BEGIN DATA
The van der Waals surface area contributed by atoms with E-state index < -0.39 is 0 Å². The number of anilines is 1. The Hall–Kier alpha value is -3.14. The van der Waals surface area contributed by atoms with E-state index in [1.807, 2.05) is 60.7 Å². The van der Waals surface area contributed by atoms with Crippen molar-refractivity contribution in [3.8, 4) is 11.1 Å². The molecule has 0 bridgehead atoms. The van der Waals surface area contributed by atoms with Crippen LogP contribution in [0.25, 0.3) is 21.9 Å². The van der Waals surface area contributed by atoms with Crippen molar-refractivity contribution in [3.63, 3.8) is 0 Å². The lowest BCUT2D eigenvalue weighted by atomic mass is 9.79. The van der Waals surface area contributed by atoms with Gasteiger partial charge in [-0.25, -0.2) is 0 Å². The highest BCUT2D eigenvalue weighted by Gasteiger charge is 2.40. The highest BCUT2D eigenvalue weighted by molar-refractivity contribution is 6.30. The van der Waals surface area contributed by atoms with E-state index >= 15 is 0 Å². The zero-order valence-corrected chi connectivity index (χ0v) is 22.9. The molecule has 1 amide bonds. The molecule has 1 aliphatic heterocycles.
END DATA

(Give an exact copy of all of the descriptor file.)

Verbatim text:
The van der Waals surface area contributed by atoms with E-state index < -0.39 is 0 Å². The number of anilines is 1. The Hall–Kier alpha value is -3.14. The van der Waals surface area contributed by atoms with E-state index in [1.807, 2.05) is 60.7 Å². The van der Waals surface area contributed by atoms with Crippen molar-refractivity contribution in [3.8, 4) is 11.1 Å². The molecule has 0 bridgehead atoms. The van der Waals surface area contributed by atoms with Crippen LogP contribution in [0.25, 0.3) is 21.9 Å². The van der Waals surface area contributed by atoms with Crippen molar-refractivity contribution in [3.63, 3.8) is 0 Å². The lowest BCUT2D eigenvalue weighted by atomic mass is 9.79. The van der Waals surface area contributed by atoms with Gasteiger partial charge in [-0.25, -0.2) is 0 Å². The highest BCUT2D eigenvalue weighted by Gasteiger charge is 2.40. The highest BCUT2D eigenvalue weighted by molar-refractivity contribution is 6.30. The van der Waals surface area contributed by atoms with E-state index >= 15 is 0 Å². The zero-order valence-corrected chi connectivity index (χ0v) is 22.9. The molecule has 1 amide bonds. The molecule has 1 aliphatic heterocycles.